When you file for Chapter 13 bankruptcy, you don't have to give up any of your property. Instead, you use your income to pay off all or some of your debts through a repayment plan that lasts from three to five years. In contrast, you don't have to make any payments if you file for Chapter 7, and you will get your discharge four to six months after you file your paperwork. However, if you have any property that isn't protected by an exemption, the Chapter 7 trustee can take it, sell it, and distribute the proceeds to your creditors.
You May Lose Property in Chapter 7
In Chapter 7 bankruptcy, you may keep all property that's exempt under your state law (or federal law, if your state allows you to choose between the state and federal exemptions). Most states exempt at least some home equity, some equity in a vehicle, clothing, personal items, furnishings, tools of the trade, and other necessities. (State exemption laws vary greatly; to see your state's list -- and learn more about how exemptions work -- see Bankruptcy Exemptions - What Do I Keep When I File for Bankruptcy?)
If you have any valuable property that isn't exempt, the trustee can take it and sell it, so the proceeds can be used to pay off your creditors. For example, if you have a grand piano, vacation home, or valuable art collection, the trustee is likely to take it for the benefit of your creditors.
Your Property in Chapter 13
You don't have to give up any property in Chapter 13. Instead, you pay back creditors directly, through monthly payments to the trustee. Some debts have to be paid in full in Chapter 13; other debts may be repaid only in part or not at all, depending on your income and other factors.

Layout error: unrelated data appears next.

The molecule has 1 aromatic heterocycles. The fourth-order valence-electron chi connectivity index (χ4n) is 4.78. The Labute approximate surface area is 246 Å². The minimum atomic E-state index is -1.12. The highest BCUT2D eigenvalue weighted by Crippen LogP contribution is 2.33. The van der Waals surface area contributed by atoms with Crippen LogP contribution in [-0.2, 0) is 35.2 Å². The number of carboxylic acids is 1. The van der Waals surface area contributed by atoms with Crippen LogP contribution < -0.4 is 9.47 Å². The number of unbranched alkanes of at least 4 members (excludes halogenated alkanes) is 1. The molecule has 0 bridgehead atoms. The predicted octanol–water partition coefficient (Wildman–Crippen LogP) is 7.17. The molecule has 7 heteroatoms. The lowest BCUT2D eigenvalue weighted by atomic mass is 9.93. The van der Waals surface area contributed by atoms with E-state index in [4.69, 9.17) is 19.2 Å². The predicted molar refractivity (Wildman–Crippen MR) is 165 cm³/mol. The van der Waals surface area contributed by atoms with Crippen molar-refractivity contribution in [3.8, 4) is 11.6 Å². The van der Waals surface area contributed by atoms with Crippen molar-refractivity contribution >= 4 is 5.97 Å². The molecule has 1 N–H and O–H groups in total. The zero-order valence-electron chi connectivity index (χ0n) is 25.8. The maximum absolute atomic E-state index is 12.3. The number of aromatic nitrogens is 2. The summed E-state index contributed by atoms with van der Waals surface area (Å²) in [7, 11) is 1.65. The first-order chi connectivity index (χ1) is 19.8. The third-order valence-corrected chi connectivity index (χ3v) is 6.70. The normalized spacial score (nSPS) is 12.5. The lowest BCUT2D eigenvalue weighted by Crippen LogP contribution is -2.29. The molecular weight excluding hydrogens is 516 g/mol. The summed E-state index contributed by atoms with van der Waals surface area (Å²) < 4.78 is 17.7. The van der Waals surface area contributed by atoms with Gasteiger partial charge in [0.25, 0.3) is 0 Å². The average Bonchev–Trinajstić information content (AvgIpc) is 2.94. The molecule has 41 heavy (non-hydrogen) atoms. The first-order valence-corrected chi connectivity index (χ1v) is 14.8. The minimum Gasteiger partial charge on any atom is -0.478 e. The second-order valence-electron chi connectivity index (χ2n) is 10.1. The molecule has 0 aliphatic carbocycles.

If you have valuable nonexempt property, you can keep it in Chapter 13. However, it may have a significant effect on your repayment plan. Chapter 13 creditors are entitled to receive at least as much as they would have received if you had filed under Chapter 7. In other words, you must pay at least the value of your nonexempt property into the plan. If your nonexempt property is worth a lot (for example, you own a vacation home free and clear), it could increase your plan payments significantly.
Filing for Chapter 13 doesn't affect your obligations under secured loans, such as a mortgage or car note. If you want to keep the property, you have to stay current on your payments, just as you did before filing for bankruptcy. However, Chapter 13 can help you catch up if you've fallen behind on a secured loan. For example, if you've missed a couple of car payments and are facing the possibility of repossession, you can roll those missed payments into your Chapter 13 plan and pay them off a little each month. As long as you also stay current on your payments going forward, the creditor won't be able to take the car. Being able to spread your arrearages over the repayment period is a significant advantage of Chapter 13.